Thursday, July 7, 2016

Our Stay at Ontario Pioneer Camp

Photo: Shannon Mischuk

When I was growing up, my family used to camp regularly (in a tent and later a pop-up trailer). Then we got a cottage on Lake Erie when I was nine. With weekends and occasional summer weeks spent by the water, I didn't think I was missing out by not going to a formal camp.

But, as I discovered recently when my family and I spent the weekend at Ontario Pioneer Camp, there are advantages to overnight camp that go far beyond swimming and enjoying nature. Advantages like adventure, companionship, personal growth and, of course, extreme fun!

Here is the group of bloggers, family members and counsellors who gathered together for a weekend jam-packed with great activities. Ontario Pioneer Camp sits on 1,200 acres next to Clearwater Lake in Port Sydney, Ontario (in the incredibly beautiful Muskoka region).

In the 85 years this Christian camp has been operating, more than 250,000 campers (ages 5 to 17) have shared in the beauty of this remarkable place. Ontario Pioneer Camp offers activities such as high ropes, sailing, kayaking, mountain biking, archery, swim lessons and wall climbing. The goal of the camp's staff members is to provide a transformative experience for campers in a fun and caring environment. And that's just what they do! Check out the smile on my little girl's face, above! She was like that all weekend. She did not want to leave.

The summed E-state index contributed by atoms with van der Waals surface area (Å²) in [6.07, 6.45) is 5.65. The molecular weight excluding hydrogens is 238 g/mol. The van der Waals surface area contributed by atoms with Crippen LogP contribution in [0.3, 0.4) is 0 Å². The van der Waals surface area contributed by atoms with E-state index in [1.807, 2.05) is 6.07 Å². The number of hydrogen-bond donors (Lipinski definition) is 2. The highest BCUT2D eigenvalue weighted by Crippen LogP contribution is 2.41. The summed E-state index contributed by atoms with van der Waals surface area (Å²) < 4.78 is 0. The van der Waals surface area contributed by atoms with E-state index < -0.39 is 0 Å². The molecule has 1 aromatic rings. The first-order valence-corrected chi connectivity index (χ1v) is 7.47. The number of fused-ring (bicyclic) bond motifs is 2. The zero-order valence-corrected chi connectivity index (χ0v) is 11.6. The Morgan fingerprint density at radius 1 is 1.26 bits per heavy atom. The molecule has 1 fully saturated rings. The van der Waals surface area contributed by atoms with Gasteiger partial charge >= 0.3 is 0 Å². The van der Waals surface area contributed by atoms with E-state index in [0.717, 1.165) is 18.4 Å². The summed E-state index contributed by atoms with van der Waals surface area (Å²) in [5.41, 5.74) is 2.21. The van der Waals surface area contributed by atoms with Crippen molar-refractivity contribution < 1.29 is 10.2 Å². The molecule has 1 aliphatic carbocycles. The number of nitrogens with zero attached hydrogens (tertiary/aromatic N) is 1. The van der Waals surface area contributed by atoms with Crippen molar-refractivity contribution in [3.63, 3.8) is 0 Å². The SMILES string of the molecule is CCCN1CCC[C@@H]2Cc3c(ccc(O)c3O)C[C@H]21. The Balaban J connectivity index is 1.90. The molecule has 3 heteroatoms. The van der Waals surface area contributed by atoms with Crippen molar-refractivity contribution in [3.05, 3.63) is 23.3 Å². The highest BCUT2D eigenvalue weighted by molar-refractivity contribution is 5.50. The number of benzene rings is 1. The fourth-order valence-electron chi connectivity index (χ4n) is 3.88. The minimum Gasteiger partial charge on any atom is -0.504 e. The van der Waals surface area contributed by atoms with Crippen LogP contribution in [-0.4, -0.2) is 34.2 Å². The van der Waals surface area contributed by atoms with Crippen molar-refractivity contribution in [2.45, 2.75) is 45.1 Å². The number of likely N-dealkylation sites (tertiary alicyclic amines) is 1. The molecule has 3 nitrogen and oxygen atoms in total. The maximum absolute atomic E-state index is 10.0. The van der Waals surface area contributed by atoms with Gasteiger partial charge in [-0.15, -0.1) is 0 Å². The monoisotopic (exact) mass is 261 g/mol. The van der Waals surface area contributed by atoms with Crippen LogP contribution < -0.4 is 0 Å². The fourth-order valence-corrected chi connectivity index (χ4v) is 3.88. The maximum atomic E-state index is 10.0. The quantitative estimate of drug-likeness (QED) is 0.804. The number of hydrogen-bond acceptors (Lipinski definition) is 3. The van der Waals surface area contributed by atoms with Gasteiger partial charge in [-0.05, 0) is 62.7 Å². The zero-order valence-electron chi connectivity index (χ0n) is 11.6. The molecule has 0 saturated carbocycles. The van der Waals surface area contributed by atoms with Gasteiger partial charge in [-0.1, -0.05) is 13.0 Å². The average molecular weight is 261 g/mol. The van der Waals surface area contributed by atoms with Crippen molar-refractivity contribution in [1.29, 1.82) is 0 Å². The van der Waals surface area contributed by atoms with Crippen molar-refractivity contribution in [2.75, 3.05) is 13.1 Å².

The kids were free to participate (or not) in a variety of activities, including high ropes and a rock climbing wall. Despite the look of trepidation on my son's face, he tackled them both, with the gentle encouragement and support of camp counsellors.

My daughter, who will not even consider going on a roller coaster at Canada's Wonderland, turned out to be quite the vertical adventurer after all, ringing the bell at the top of the climbing wall.

She also made it to the top of this high ropes climbing apparatus. She even jumped from a platform and grabbed a trapeze!

For the less adventurous folks (like me!), shared paddling in a large canoe over pristine waters is another option.

The kids also enjoyed trying their hands at archery. (Which I sucked at, by the way.)

We gathered around campfires in the evening, singing and watching performances from the welcoming and outgoing camp counsellors, most of whom attended Ontario Pioneer Camp themselves as youngsters.

The Ontario Pioneer Camp staff members are so adept at planning activities - there is never a dull moment. Above, there were two campfires going at quite a distance from one another. Team members from one group would try to stealthily put out the other team's fire with water balloons. The kids (and counsellors) had a blast doing it.

Here is a very important building in my opinion - the dining hall. There was lots of kid-friendly food, with healthy items like fruit and salads. And Chef offered vegetarian, vegan and gluten-free options too. (Meaning, yes, I did not have to cook for an entire weekend. Oh to go back there right now!)

We bunked it indoors on our blogger weekend, but the kids are normally in cool, tent-like bunk houses. There are separate camps for boys and girls as well as an adventure camp.